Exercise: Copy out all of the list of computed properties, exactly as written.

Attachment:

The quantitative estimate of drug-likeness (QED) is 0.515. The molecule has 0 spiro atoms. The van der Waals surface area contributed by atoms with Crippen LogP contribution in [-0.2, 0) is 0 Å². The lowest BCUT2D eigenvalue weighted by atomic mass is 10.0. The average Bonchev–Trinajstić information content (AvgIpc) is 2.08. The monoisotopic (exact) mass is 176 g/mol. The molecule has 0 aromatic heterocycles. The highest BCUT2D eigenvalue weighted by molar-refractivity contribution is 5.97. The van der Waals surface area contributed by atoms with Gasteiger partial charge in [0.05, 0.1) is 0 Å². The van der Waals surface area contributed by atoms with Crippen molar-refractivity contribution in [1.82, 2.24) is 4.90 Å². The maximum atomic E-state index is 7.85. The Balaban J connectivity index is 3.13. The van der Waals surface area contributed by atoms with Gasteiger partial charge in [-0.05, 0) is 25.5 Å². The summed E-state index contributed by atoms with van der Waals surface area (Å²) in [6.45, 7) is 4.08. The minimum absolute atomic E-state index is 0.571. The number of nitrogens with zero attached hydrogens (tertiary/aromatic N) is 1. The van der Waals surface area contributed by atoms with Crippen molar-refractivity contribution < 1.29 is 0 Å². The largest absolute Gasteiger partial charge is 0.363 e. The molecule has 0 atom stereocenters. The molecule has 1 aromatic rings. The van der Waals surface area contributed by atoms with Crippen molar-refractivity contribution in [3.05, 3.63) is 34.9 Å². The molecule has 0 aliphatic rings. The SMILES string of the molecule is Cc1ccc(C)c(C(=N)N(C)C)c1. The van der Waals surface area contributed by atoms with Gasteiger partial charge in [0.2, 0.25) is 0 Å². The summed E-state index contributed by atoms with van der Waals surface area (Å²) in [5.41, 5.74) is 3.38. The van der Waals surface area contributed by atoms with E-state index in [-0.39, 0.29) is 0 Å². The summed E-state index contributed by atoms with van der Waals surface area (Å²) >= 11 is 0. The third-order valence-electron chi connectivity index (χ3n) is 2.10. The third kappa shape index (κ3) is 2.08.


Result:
The quantitative estimate of drug-likeness (QED) is 0.515. The molecule has 0 spiro atoms. The van der Waals surface area contributed by atoms with Crippen LogP contribution in [-0.2, 0) is 0 Å². The lowest BCUT2D eigenvalue weighted by atomic mass is 10.0. The average Bonchev–Trinajstić information content (AvgIpc) is 2.08. The monoisotopic (exact) mass is 176 g/mol. The molecule has 0 aromatic heterocycles. The highest BCUT2D eigenvalue weighted by molar-refractivity contribution is 5.97. The van der Waals surface area contributed by atoms with Gasteiger partial charge in [0.05, 0.1) is 0 Å². The van der Waals surface area contributed by atoms with Crippen molar-refractivity contribution in [1.82, 2.24) is 4.90 Å². The maximum atomic E-state index is 7.85. The Balaban J connectivity index is 3.13. The van der Waals surface area contributed by atoms with Gasteiger partial charge in [-0.05, 0) is 25.5 Å². The summed E-state index contributed by atoms with van der Waals surface area (Å²) in [6.45, 7) is 4.08. The minimum absolute atomic E-state index is 0.571. The number of nitrogens with zero attached hydrogens (tertiary/aromatic N) is 1. The van der Waals surface area contributed by atoms with Crippen molar-refractivity contribution < 1.29 is 0 Å². The largest absolute Gasteiger partial charge is 0.363 e. The molecule has 0 atom stereocenters. The molecule has 1 aromatic rings. The van der Waals surface area contributed by atoms with Crippen molar-refractivity contribution in [3.05, 3.63) is 34.9 Å². The molecule has 0 aliphatic rings. The SMILES string of the molecule is Cc1ccc(C)c(C(=N)N(C)C)c1. The van der Waals surface area contributed by atoms with Gasteiger partial charge in [0.2, 0.25) is 0 Å². The summed E-state index contributed by atoms with van der Waals surface area (Å²) in [5.41, 5.74) is 3.38. The van der Waals surface area contributed by atoms with E-state index in [-0.39, 0.29) is 0 Å². The summed E-state index contributed by atoms with van der Waals surface area (Å²) >= 11 is 0. The third-order valence-electron chi connectivity index (χ3n) is 2.10. The third kappa shape index (κ3) is 2.08.